Watch live today at 1:30 p.m. ET as Minister of Science and Sport Kirsty Duncan announces more measures to address abuse in sport, including an independent investigation unit and a national toll-free confidential helpline.
Last month, Duncan outlined initiatives in Ottawa to deal with abuse and harassment in sport.
- $209,000 will be allocated for a Safe Sport Summit Series aimed at helping develop a national code of conduct.
- Coaching Association of Canada to host summit and develop the code.
- The creation of a Gender Equity Secretariat, a department responsible for the development and implementation of a gender equity strategy.
In March, a series of regional workshops will be held across Canada that will include:
- Provincial, territorial and national sport organizations.
- Safe sport organizations.
- Groups independent of sport organizations such as researchers and child advocates.
A national Safe Summit in Ottawa will be held in the spring.
Calls for action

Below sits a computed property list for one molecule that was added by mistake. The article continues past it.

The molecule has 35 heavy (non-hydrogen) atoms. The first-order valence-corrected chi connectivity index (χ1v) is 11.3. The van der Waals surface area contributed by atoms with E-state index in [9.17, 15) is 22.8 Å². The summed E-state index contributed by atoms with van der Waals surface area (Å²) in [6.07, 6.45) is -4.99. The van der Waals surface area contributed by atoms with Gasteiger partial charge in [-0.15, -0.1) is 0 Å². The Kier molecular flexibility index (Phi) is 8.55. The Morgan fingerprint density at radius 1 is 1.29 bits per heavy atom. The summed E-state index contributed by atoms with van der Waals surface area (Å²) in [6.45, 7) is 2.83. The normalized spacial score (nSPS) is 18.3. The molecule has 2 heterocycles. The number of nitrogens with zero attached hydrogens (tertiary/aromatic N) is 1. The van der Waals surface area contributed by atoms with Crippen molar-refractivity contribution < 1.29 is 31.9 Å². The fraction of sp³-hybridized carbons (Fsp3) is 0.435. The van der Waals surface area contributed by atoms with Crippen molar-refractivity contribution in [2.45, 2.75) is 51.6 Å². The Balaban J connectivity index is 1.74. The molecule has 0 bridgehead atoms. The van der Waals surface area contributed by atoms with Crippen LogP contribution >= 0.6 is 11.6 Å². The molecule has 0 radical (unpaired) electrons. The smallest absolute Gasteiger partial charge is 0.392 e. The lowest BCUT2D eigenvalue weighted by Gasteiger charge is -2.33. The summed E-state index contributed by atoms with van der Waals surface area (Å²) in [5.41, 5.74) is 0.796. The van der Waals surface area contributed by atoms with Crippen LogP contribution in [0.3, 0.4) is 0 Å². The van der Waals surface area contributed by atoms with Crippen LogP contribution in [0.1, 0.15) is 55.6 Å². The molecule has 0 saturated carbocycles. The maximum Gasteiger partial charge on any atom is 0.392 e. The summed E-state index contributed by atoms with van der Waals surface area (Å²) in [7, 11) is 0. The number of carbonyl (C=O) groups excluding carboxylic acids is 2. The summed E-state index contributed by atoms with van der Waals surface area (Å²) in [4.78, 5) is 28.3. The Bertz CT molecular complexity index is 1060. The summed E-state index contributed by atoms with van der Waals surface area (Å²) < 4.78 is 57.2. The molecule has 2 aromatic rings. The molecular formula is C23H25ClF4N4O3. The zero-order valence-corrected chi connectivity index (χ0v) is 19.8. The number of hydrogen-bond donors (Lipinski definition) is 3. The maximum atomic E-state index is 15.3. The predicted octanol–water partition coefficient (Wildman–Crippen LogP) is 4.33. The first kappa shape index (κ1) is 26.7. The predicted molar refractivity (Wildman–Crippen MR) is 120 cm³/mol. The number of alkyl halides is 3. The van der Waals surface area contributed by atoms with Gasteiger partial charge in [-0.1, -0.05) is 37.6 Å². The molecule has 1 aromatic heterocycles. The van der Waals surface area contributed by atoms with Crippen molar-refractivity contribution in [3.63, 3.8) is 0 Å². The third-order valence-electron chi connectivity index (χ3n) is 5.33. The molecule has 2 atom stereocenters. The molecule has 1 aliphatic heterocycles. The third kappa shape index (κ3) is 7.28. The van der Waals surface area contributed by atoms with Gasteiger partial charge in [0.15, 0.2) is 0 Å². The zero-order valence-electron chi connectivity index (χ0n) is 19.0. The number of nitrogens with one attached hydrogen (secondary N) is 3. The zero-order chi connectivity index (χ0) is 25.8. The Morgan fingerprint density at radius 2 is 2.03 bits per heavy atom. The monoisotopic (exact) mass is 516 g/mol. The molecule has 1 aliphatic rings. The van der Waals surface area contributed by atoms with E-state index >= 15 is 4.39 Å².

Calls for action followed an investigation by CBC News and Sports that revealed at least 222 coaches involved in amateur sports over 20 years have been convicted of sex offences involving over 600 victims under age 18.
The joint investigation involved searching through thousands of court records and media articles, and visiting courthouses across Canada. What emerged, for the first time, was a detailed database of sexual offences committed by amateur athletic coaches.
The charges include offences such as sexual assault, sexual exploitation, child luring, and making or possessing child pornography. Most, but not all, of the victims were athletes training with a coach; in all cases, the accused was charged between 1998 and 2018, but the offences may have occurred earlier.
This story originally appeared on CBC